More good news… these muscle fibers are sustainably trainable. In other words, the ‘upside’ for mitochondrial proliferation & capillarization in the slow twitch fibers from untrained to well trained is a multi-year proposition! The improvements at this point on the curve can continue for a VERY LONG period of time. For example, Coyle et al. (1990) found 41% greater capillarization in the slow twitch muscle fibers for those athletes who had 10 years of consistent endurance training under their belt vs those who had ‘only’ been endurance training for 5. In fact, most of the difference in aerobic capacity between these 2 groups of athletes, came down to differences in the slow twitch (Type 1) muscle fibers. This would gel with my own experience: While the ‘curvy bit’ of the lactate curve is somewhat malleable, the big difference over the years comes by pushing the whole thing further and further to the right (along the wattage axis). As we do this, year after year, all points of the curve (including FTP) move to the right.

Take home points….
·         Incorporate regular lactate testing into your training to get a comprehensive snapshot of what’s going on (go in on a portable machine with your buddies – it’s money well spent!)

·         Focus your long term training at the ‘fork in the road’. All points north of this will benefit.

·         A little bit of specific work to flatten or raise a specific point on the curve close to your event goes a long way. For most of the year, in the immortal words of Salt & Pepa “Push it” (to the right).

And above all….
Train smart,

Monday, November 25, 2013

Run Power Calculator

Alan Couzens, MS (Sports Science)

You'll find below a calculator that will give you an equivalent bike power (in watts) for a given running pace.

To use it, simply enter your weight (in lbs) in the first white cell then a given (flat) run pace (in the format h:m:ss) in the cell below. E.g. for 8:30/mi, enter "0:8:30".  It will the spit out an equivalent energy output (in watts) on the bike.

A key element in my "energy pacing your ironman" pacing strategy (here and here) is that you negative split the race, i.e. that you're putting out more 'power' in the run portion of the race than you are for the bike portion. This calculator is particularly useful as a 'check in' on how well you accomplished this (or whether you left some time out there on the course).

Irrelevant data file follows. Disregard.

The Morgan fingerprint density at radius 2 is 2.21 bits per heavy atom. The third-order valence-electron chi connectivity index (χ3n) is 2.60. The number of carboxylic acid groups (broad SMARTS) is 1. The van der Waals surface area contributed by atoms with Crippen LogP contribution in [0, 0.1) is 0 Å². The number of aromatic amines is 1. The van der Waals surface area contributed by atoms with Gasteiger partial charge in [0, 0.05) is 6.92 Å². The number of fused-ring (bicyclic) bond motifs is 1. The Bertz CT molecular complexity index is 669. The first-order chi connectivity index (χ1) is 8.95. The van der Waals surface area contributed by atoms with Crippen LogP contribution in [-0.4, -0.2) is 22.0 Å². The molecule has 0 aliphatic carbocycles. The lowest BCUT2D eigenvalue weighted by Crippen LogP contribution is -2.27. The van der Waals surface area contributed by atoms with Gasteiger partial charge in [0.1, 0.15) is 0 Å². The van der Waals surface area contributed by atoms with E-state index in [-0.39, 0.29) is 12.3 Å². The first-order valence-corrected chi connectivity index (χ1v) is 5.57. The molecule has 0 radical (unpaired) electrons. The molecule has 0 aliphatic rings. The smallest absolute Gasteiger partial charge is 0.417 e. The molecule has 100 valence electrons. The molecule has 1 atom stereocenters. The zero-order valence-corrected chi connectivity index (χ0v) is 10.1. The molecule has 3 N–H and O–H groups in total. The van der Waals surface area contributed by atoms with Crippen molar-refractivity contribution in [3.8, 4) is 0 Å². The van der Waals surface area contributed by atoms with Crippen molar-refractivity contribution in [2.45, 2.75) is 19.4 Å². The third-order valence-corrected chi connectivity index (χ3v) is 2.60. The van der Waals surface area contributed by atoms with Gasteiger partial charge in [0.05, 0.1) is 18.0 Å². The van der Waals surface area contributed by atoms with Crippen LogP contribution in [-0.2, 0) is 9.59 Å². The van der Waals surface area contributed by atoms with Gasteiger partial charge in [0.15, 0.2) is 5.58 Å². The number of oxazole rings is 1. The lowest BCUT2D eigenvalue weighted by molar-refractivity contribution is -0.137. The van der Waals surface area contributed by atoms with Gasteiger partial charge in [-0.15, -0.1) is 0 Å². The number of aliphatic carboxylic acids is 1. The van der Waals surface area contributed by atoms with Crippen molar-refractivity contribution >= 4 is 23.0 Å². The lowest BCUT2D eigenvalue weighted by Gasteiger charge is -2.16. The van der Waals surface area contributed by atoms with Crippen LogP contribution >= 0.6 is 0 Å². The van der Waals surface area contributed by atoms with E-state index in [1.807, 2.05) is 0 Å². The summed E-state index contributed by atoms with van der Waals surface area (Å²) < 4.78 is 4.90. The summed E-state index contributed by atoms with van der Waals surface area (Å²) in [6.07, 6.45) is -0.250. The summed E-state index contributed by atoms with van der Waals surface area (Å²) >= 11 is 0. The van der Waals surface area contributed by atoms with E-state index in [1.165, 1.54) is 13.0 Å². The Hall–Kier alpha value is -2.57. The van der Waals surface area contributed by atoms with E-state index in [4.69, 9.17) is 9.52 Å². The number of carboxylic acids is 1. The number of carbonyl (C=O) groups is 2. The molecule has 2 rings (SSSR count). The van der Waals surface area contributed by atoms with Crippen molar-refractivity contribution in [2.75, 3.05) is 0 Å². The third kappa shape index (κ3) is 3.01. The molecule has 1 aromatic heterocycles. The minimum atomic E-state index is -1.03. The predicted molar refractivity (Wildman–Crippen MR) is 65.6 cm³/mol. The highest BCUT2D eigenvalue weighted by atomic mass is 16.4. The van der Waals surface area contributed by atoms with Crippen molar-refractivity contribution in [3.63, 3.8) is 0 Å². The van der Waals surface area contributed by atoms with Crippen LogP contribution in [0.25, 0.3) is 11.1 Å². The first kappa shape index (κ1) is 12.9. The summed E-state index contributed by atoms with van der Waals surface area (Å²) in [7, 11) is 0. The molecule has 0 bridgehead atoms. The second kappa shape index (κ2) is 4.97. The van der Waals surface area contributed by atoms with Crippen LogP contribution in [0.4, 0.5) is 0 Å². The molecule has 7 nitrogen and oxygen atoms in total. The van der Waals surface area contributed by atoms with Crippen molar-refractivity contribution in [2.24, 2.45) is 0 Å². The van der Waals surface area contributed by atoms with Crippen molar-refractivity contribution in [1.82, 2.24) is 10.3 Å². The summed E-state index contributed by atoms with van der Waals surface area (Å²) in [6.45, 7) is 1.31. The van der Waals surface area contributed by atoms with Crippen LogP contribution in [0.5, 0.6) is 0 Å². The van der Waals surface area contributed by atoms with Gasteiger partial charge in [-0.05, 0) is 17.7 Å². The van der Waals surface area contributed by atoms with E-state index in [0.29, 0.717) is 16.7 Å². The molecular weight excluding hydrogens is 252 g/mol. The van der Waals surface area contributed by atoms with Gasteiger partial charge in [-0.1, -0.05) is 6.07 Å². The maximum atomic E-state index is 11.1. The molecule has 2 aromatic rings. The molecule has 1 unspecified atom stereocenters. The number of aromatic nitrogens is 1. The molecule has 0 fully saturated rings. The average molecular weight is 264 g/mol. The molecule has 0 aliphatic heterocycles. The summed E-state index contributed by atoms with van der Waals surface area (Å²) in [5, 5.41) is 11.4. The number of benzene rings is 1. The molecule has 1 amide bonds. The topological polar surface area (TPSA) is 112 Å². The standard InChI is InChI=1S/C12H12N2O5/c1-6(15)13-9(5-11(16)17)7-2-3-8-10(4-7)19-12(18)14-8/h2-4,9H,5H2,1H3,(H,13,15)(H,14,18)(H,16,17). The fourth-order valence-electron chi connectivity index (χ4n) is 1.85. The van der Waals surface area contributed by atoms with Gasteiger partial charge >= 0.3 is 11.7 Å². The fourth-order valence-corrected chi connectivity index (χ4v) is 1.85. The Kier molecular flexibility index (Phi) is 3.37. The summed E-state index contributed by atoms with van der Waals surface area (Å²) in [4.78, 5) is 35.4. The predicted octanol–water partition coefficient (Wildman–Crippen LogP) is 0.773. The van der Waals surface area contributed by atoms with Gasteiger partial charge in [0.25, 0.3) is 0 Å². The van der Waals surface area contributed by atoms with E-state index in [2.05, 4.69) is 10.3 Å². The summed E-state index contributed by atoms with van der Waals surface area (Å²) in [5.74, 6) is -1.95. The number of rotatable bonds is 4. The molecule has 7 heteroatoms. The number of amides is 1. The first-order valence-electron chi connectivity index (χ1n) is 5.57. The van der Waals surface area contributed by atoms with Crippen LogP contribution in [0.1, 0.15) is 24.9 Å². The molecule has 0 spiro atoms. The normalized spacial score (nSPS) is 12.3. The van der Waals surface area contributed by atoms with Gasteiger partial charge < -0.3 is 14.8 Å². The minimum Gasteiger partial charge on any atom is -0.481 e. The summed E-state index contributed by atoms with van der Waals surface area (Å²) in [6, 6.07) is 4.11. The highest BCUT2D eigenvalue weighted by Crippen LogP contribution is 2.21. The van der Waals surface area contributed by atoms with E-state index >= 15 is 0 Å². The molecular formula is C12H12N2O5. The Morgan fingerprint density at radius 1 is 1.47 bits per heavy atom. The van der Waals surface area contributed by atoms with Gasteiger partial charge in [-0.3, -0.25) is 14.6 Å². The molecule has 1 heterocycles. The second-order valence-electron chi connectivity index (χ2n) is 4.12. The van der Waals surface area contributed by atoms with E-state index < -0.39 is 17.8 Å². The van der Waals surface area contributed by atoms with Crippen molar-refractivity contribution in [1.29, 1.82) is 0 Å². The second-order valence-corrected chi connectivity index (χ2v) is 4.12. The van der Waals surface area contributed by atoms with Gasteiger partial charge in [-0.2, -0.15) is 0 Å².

Ideally, your "run power" should just about always be greater that your normalized power on the bike for any 70.3 or Ironman event.

This calculator is based on average economy numbers of 75W/L on the bike and 210ml/kg/km on the run. Actual equivalencies may vary a little with specific economy differences but this represents a good 'ball park' based on the average of triathletes that I have tested in the lab.

Hopefully, you find it useful & it can help to lead you to a PR in 2014.

Race smart!


Sunday, November 24, 2013

Fatigue Curve Calculator

Alan Couzens, MS (Sports Science)

You'll find below a simple calculator to help you calculate your own fatigue curve (along with an estimate of your FTP)

To use, enter 2 or more best power numbers (from true max effort tests) for any of the durations listed - 5min, 20min, 60min, 2.5hr, 5hr, or an Ironman in which you ran well. Enter these in the white cells & clear the sample data from any cells that you don't have current data for. Ideally, these will be normalized power numbers (especially for the longer durations).

The curve produced will give you an estimate of FTP (the first number in the regression equation at the top of the chart -- y=....) and it will give you an index respresentative of your current 'fatigue curve'. For a 'key' on what this number means, scroll to the table in the middle of the article linked above. As a general rule of thumb, your % drop off each time the duration doubles will be ~2/3 of this index e.g. if that superscript # is -0.10, your fatigue rate is ~6.7% (0.10 x 2/3).

By tracking this 2 factor model over the course of a season, you'll not only gain a good sense of how your general aerobic fitness is improving (via the estimated FTP) but also how your strengths and weaknesses as an athlete are developing (via the fatigue index).